15 Songs, 24 Minutes

EDITORS’ NOTES

Earl Sweatshirt’s second album, 2015’s I Don’t Like S**t, I Don’t Go Outside, is a masterwork of efficiency. At just 10 songs over 30 minutes, not a word is wasted nor a note held a second too long. Brevity, specifically, is a concept Sweatshirt cites in interviews as a guiding principle in his art, one he leans into even further on I Don’t Like S**t’s follow-up, Some Rap Songs. At an even brisker 15 tracks in 25 minutes, the project is mineral-rich, Sweatshirt losing himself in a relentless pursuit of clever and complex bars. His rhymes are marvels of non sequitur, rarely tracking a theme or singular direction for more than a few lines, all delivered over subdued and unrelenting soul loops. The former Odd Future standout handles the bulk of production as well, though Some Rap Songs also includes contributions from frequent collaborators Denmark Vessey and Gio Escobar (of NYC art-jazz duo Standing on the Corner), among others. Vocal guests include two of Sweatshirt’s oldest inspirations—his mother, UCLA professor Cheryl Harris, and late father, South African poet laureate Keorapetse Kgositsile.

Parental Advisory: Explicit Lyrics.

EDITORS’ NOTES

Earl Sweatshirt’s second album, 2015’s I Don’t Like S**t, I Don’t Go Outside, is a masterwork of efficiency. At just 10 songs over 30 minutes, not a word is wasted nor a note held a second too long. Brevity, specifically, is a concept Sweatshirt cites in interviews as a guiding principle in his art, one he leans into even further on I Don’t Like S**t’s follow-up, Some Rap Songs. At an even brisker 15 tracks in 25 minutes, the project is mineral-rich, Sweatshirt losing himself in a relentless pursuit of clever and complex bars. His rhymes are marvels of non sequitur, rarely tracking a theme or singular direction for more than a few lines, all delivered over subdued and unrelenting soul loops. The former Odd Future standout handles the bulk of production as well, though Some Rap Songs also includes contributions from frequent collaborators Denmark Vessey and Gio Escobar (of NYC art-jazz duo Standing on the Corner), among others. Vocal guests include two of Sweatshirt’s oldest inspirations—his mother, UCLA professor Cheryl Harris, and late father, South African poet laureate Keorapetse Kgositsile.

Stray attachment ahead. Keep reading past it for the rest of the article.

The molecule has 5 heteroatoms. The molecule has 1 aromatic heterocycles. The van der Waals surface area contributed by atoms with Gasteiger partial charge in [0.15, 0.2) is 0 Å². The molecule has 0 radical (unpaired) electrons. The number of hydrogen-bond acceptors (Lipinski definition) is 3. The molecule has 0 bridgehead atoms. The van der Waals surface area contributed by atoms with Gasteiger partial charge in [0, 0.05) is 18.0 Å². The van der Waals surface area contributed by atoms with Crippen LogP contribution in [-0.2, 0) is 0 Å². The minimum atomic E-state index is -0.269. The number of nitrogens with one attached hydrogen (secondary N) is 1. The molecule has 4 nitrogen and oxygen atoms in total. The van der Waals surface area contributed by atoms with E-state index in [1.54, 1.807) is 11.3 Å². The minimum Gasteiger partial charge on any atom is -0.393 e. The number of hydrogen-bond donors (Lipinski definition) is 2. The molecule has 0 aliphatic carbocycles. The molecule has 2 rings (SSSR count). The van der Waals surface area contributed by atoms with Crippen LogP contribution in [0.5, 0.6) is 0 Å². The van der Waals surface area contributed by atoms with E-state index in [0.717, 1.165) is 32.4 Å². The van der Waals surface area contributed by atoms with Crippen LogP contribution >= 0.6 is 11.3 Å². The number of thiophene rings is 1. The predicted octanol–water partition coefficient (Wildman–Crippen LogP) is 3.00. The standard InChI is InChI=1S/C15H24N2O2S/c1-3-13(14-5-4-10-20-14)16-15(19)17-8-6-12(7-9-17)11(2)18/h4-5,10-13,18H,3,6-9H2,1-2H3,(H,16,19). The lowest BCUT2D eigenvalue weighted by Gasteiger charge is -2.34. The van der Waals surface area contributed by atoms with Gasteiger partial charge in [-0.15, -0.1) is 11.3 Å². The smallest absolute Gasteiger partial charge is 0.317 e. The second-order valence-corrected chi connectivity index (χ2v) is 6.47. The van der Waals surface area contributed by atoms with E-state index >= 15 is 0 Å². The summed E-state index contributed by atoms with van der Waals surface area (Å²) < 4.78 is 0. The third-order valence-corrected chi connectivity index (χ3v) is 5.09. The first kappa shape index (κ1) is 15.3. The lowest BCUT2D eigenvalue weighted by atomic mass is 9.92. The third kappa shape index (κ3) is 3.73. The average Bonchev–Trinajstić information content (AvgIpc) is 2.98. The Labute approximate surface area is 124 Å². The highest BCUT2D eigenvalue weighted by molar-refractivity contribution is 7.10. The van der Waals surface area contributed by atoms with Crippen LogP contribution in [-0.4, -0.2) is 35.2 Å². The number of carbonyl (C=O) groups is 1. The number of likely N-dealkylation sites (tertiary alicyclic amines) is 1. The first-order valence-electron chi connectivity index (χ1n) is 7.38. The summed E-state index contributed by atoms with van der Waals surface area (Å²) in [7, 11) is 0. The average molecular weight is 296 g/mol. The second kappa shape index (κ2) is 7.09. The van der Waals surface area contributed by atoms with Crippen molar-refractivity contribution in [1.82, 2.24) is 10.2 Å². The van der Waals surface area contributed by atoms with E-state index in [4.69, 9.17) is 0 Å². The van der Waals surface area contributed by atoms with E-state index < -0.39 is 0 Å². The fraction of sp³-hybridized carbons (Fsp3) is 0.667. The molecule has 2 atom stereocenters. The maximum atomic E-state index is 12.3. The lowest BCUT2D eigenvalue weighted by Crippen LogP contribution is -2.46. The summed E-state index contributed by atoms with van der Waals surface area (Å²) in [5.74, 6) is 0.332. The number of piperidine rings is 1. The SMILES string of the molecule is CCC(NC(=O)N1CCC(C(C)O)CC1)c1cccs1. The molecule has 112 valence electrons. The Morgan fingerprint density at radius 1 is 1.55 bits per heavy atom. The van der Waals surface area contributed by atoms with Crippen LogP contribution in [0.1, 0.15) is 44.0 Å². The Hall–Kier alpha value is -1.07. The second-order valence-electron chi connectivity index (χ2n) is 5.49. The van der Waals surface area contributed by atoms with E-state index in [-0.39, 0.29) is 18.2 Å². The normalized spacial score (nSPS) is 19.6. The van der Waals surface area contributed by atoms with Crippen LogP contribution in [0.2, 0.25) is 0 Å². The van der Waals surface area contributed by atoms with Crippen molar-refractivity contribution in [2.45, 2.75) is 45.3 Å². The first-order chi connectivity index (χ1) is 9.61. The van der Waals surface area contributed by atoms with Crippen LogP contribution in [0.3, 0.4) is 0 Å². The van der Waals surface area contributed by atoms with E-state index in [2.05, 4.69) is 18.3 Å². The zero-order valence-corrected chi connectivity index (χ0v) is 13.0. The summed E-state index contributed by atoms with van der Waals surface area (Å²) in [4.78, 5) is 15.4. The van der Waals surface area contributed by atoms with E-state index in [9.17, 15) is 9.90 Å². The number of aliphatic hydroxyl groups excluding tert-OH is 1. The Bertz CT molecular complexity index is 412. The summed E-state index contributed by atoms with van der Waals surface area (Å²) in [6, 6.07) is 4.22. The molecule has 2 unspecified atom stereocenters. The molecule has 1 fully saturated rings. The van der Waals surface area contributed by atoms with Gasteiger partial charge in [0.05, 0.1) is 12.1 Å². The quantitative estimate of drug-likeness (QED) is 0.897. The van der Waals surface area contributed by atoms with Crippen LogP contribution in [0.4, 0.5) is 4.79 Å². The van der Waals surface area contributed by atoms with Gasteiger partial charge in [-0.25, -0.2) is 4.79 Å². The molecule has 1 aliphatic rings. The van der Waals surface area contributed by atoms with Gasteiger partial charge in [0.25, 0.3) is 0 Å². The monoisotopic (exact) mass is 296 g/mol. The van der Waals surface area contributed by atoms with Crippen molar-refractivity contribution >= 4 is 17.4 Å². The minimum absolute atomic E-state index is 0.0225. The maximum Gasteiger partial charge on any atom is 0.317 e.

Parental Advisory: Explicit Lyrics.
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Ratings and Reviews

3.9 out of 5
264 Ratings
264 Ratings
Thats on me ,

Earl

This is a classic album.This was A highlight in music for the year

mrcarrotsteph ,

Earl is back

This album is a bold statement in modern hip hop/ rap trends. Its experimental and not you typical wack trap beats and generic flow. This album is ahead of its time. Earl has evolved and I’m proud to say it was worth the wait.

Lombardi88 ,

Nah

I DID NOT wait 3 years for this. Be honesty y’all. this ain’t it

About Earl Sweatshirt

Born Thebe Kgositsile, Earl Sweatshirt is a Los Angeles-based rapper and member of the Odd Future Wolf Gang Kill Them All (OFWGKTA) crew. Following in the footsteps of Eminem, Natas, and Esham, his languid style is a blend of highly personal alt-rap and morbid horrorcore. In 2010, he released his Earl mixtape to critical acclaim before mysteriously going on hiatus later that year. (It was subsequently revealed that Sweatshirt had been sent to a Samoan boarding school by his mother during this period.) He returned to L.A. at age 18, determined to build on the success of Earl, and he ultimately signed a deal with Columbia Records, enabling him to issue material on the major label through his own Tan Cressida imprint.

Ahead of November 2012's "Chum" -- his first solo single since his return -- Sweatshirt eased himself back onto the scene with a number of collaborations. After live appearances and recordings with Odd Future, he made numerous guest appearances, most notably on Frank Ocean's acclaimed debut studio album channel ORANGE and Flying Lotus' summer single "Between Friends." To coincide with the release of "Chum," he announced that his next album would be titled Doris. Preceded by further singles "Whoa" and "Hive" -- featuring Tyler, the Creator and Vince Staples, respectively -- the album arrived in summer 2013. Doris was greeted with positive reviews and a Top Five place on the overall albums chart. Late the following year, Sweatshirt promised that he'd finished recording for his third album and began issuing tracks, including "45," "Quest/Power," and "Grief." The album, titled I Don't Like Shit, I Don't Go Outside, was finally announced in March 2015 but a clerical error made it available a week early. The leak infuriated Sweatshirt, who took to social media to vent his anger. ~ Gregory Heaney

HOMETOWN
Los Angeles, CA
BORN
February 24, 1994

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